Leadership and Staying Emotionally Centred

  • March 06, 2014
  • Delee Fromm

Being able to remain balanced and centred emotionally is at the heart of the calm, relaxed and authoritative exterior that signals leadership. There are many things that can destroy emotional balance, but none is faster than extreme emotion. Lawyers typically don’t deal with emotions professionally and for many emotions are unfamiliar territory. So awareness and recognition of emotions, which is an essential skill for staying centred, may be a challenge for many lawyers. Another essential skill is dealing well with extreme emotions when they arise.

Awareness and recognition

The hallmark of emotional intelligence, the single best predictor of success in life, is to understand our feelings and those of others. Often as lawyers we ignore, suppress or deny our emotions – especially feelings we do not like to admit having. However, suppression of feelings, particularly strong emotions, usually leads to leakage or bursts. They will come out, often in the most inappropriate way and at the most awkward time. Also suppression or ignoring emotions causes problems with cognitive processing, allowing mistakes to occur. So ignoring or denying them is not the answer. By learning how your body reveals your inner emotional state, you may not only be more aware of what you are feeling but begin to discover the onset of emotional states more quickly.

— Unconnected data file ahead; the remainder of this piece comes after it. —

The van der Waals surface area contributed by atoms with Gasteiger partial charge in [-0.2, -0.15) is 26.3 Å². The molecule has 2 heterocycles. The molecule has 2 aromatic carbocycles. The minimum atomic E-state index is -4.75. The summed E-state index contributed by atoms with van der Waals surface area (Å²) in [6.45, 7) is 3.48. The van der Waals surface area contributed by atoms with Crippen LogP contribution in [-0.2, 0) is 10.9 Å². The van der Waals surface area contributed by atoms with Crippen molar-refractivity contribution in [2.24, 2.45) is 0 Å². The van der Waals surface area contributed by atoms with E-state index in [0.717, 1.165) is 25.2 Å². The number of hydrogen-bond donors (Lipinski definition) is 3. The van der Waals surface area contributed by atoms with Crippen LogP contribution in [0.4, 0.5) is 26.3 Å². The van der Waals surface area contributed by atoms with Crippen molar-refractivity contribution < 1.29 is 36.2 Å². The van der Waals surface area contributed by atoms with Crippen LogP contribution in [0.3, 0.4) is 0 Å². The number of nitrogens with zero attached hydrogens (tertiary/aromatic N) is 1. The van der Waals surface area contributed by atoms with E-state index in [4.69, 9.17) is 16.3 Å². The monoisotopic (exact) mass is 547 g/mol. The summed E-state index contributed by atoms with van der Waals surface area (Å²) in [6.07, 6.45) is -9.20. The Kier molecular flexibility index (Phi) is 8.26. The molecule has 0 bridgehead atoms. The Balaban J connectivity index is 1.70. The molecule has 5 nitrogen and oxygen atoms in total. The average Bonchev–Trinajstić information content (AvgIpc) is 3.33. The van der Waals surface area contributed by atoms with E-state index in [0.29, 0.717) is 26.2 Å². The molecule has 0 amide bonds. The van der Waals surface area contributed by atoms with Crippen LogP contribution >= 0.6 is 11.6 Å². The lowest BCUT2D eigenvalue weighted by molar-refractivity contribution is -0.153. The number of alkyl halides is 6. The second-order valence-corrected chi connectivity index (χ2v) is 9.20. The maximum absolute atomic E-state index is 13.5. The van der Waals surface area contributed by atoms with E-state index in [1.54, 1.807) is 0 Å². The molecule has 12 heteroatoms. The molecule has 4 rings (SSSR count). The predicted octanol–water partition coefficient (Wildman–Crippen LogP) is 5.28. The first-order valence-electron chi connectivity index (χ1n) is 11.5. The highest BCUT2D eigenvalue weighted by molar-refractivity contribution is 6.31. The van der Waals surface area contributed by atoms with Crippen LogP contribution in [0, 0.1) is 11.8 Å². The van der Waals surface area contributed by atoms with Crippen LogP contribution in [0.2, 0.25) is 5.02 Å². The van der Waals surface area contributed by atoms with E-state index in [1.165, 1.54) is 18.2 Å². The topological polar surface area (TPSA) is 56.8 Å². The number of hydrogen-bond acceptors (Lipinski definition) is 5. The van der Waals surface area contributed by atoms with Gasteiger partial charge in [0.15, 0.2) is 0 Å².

How to deal with extreme emotion

Research shows that naming or identifying a feeling will, by itself, reduce the feeling and bring it under control. Naming it also helps you to adopt the stance of a detached observer, allowing perspective to analyze the emotion and think of ways to deal with it. But awareness and recognition of emotions may not be enough to control behavior and sometimes very strong emotions, such as fear or rage, may lead you to act before you can decide consciously what to do.

Take a physical break if you can. This permits the time to become a detached observer -- to figure out what you are feeling and why. Be aware that emotions are not fixed – they can be changed by negotiating with them. Hot feelings, which are less adaptable and rational, can be changed to cool feelings, which are healthier and less volatile. For example, anger can be changed to annoyance and irritation, depression to disappointment, severe guilt to regret, and anxiety to concern.

Breathing techniques are very helpful during both mental and physical breaks. Takes some deep breathes in through your nose and let the air out slowly through your lips. You may also take some deep breathes and let the air out quickly, as if you were sighing. This activates the parasympathetic part of the autonomic nervous system – the part you want activated during stress so that you can relax. You have to be careful with this last breathing technique however as it may be interpreted by others as a sign that you are bored, tired or extremely frustrated.

To be centred emotionally is imperative for supporting a strong leadership presence. The ability to recognize and deal with emotion is not only the hallmark of great leadership but also the foundation of emotional intelligence. Once we are able to skillfully understand and deal with our own emotions we can begin to recognize, anticipate and constructively deal with the emotions of others.

Delee Fromm is both a lawyer and psychologist who has taught and coached for over 24 years. She can be contacted at delee@frommandgoodhand.com.